29 Sep – 10 Nov 2023
Katharina Ziemke is recognised internationally for her artistic exploration of our society’s interrelations with science and the environment. The painter and video artist presents a diversity of perspectives relative to our world, highlighting in particular the aspects that we take as given or that we think we know.
Conceived to act in concert with the architecture of the Lichthof Ost, the installation Unwetter, made of recycled stage walls, invites you to explore her latest body of work: the Storm series. Katharina Ziemke’s artistic universe is a combination of elements that oscillate between representation and abstraction, dream and reality. Unwetter shines a light on the many facets of storms, literally as phenomena of weather and as metaphor for the environmental challenges we face presently.
Roam intensively coloured landscapes, confront turbulent skies, and face the silent yet potent eye of the storm! Benefiting from the medium’s capacity to convey intense, emotive colour and texture, the artworks painted in oils or ink on rice paper capture the sublime beauty and destructive force of the tempest. Each canvas is a portrayal of a particular storm, a mirror to the tensions between the global North and South, focusing attention on the environmental crisis that has become intrinsic to our shared reality.
For her new video series Episode: Sturm Ziemke has gathered thoughts of representatives from different walks of society: scientists, a politician, a manager and several adolescents. This installation is a sobering reflection on our environmental responsibilities in face of climate change. By means of the juxtaposition of sound collages and images in the making, the artist creates singular video works that regard sustainability, helplessness, health policy, futuristic technologies, biodiversity, and adaptation.
Even though these subjective fragments inevitably give the work a melancholic tinge, Katharina Ziemke encourages us to shake off this mood. Unwetter underlines the need for art and science to come together to better understand the phenomena and emotions we experience. This exhibition is a poetical experiment wherein we are urged to consider the prevalent catastrophes from other points of view: The installation will serve as the site for events, debates, performances, tours and workshops. You are cordially invited to participate.
Humboldt-Universität zu Berlin
Unter den Linden 6, 10117 Berlin
Mon-Fri 09.00-21.00, Sat 9.00-17.00
28.09 18.00 Opening
29.09 12.30 Guided Tour
06.10 12.30 Guided Tour
12.10 19.00 After Work Tour
20.10 12.30 Guided Tour
26.10 19.00 After Work Tour
28.10 14.00-17.00 Workshop for a Sound Performance (rsvp)*
01.11 19.00 Live-Performance and Artist Talk with Prof. Jakob Schillinger**
03.11 12.30 Guided Tour
04.11 16.00 Live-Performance
10.11 12.30 Guided Tour
To prepare a soundtrack for a live painting by Katharina Ziemke, musician Sophie Marest will be offering a sound creation workshop using everyday materials: survival blankets, paper, metal tubes, bells, utensils and any object or instrument you might like to bring along. The workshop will result in a live sound performance during the Berlin Science Week.
More information at firstname.lastname@example.org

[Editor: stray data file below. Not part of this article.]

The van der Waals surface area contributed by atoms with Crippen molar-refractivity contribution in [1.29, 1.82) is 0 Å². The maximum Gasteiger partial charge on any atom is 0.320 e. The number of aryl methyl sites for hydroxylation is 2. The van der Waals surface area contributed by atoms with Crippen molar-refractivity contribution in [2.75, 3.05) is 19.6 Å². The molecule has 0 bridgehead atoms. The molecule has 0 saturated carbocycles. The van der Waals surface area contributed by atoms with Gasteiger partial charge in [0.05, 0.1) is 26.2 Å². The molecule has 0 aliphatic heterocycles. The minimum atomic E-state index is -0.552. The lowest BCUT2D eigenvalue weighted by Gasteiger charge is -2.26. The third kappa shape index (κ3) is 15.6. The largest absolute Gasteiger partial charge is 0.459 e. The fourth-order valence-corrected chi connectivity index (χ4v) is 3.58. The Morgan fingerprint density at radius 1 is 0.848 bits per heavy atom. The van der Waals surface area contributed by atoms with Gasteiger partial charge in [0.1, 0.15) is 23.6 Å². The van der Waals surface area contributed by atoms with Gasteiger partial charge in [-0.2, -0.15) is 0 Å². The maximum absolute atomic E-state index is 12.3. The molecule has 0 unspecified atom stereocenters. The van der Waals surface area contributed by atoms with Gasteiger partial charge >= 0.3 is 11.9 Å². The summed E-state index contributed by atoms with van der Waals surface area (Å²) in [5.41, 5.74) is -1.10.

What does the climate catastrophe mean for current artistic practice? Is there an ecological aesthetic? What is the relationship between art and science? To kick off Science Week, artist Katharina Ziemke and art historian Jakob Schillinger talk about the exhibition as part of the Open Humboldt initiative and the questions it raises.
Born 1979 in Kiel, Katharina Ziemke studied fine arts at the Ecole Nationale Supérieure des Beaux-arts in Paris. Initially trained as a painter, she today pursues various forms of artistic practice such as performance, video art and theatre. She is a founding member of the Berlin-based interdisciplinary artist collective AGOSTO.
Katharina Ziemke tends to think outside the customary art-world-box, using science and the humanities as a material for her artistic practice. Her last project, the video installation Marie, presents the venomous-snake specialist Marie Phisalix, the first woman to carry out research at the Natural History Museum in Paris. In parallel, she has been working on the image series Storm - a constituent part of the exhibition in the Lichthof Ost of Humboldt University. The artist regularly collaborates with the Schaubühne Theatre director Thomas Ostermeier for whom she creates live-painting performances as for Professor Bernhardi in 2017. Through her experience in the theatre, she was inspired to develop a methodology of ‘performing’ watercolour paintings before the public; the evolution is recorded on film.
Internationally, Katharina Ziemke has exhibited solo at Espace d’art plastique (Vénissieux, 2017), Schaubühne (Berlin, 2016), Zürcher Gallery (New York, 2009) and Musée de l’Abbaye Sainte-Croix (Les Sables d’Olonne, 2008). Her group shows include Draw Artfair at Saatchie Gallery (London, 2019), Centre d’Art Contemorain (Meymac, 2019), Kunstquartier Bethanien (Berlin, 2015) and Printemps de Septembre (Toulouse, 2008). Her work is represented in many public and private collections including Fonds national d’art contemporain (France), Collection de la Ville de Vénissieux (France) and Danske Bank (Denmark). Spring 2023 she was awarded a residency at Cité internationale des arts in Paris.
Curator: Lisa Colin
Video and Sound Editing: Sandra Böhme
Exhibition Design: Jan Pappelbaum
Graphic Design: Daniel Triebke
Performance Musician and Workshop: Sophie Marest
Organisation Humboldt-Universität: Maria Ollesch